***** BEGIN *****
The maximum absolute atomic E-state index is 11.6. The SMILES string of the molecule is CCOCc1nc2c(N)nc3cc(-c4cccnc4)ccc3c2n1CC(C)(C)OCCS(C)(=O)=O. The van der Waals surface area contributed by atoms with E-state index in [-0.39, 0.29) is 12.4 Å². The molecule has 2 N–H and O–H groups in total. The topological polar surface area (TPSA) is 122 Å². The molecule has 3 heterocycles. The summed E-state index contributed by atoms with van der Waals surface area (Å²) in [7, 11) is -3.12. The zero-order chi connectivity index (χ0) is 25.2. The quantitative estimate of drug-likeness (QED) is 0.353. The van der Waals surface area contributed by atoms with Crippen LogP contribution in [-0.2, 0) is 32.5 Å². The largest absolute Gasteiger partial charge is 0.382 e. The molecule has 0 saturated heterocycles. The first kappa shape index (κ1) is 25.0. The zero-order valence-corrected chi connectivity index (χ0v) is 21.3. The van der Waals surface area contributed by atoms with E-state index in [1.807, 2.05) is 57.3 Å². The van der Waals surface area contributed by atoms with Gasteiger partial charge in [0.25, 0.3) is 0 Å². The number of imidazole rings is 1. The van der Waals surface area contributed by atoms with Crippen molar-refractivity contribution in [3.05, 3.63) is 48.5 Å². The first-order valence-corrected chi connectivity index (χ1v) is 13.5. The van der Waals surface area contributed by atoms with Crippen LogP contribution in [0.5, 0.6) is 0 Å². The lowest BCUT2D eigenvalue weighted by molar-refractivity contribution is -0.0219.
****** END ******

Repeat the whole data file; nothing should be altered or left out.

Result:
The maximum absolute atomic E-state index is 11.6. The SMILES string of the molecule is CCOCc1nc2c(N)nc3cc(-c4cccnc4)ccc3c2n1CC(C)(C)OCCS(C)(=O)=O. The van der Waals surface area contributed by atoms with E-state index in [-0.39, 0.29) is 12.4 Å². The molecule has 2 N–H and O–H groups in total. The topological polar surface area (TPSA) is 122 Å². The molecule has 3 heterocycles. The summed E-state index contributed by atoms with van der Waals surface area (Å²) in [7, 11) is -3.12. The zero-order chi connectivity index (χ0) is 25.2. The quantitative estimate of drug-likeness (QED) is 0.353. The van der Waals surface area contributed by atoms with Crippen LogP contribution in [-0.2, 0) is 32.5 Å². The largest absolute Gasteiger partial charge is 0.382 e. The molecule has 0 saturated heterocycles. The first kappa shape index (κ1) is 25.0. The zero-order valence-corrected chi connectivity index (χ0v) is 21.3. The van der Waals surface area contributed by atoms with E-state index in [1.807, 2.05) is 57.3 Å². The van der Waals surface area contributed by atoms with Gasteiger partial charge in [0.25, 0.3) is 0 Å². The number of imidazole rings is 1. The van der Waals surface area contributed by atoms with Crippen molar-refractivity contribution in [3.05, 3.63) is 48.5 Å². The first-order valence-corrected chi connectivity index (χ1v) is 13.5. The van der Waals surface area contributed by atoms with Crippen LogP contribution in [0.5, 0.6) is 0 Å². The lowest BCUT2D eigenvalue weighted by molar-refractivity contribution is -0.0219.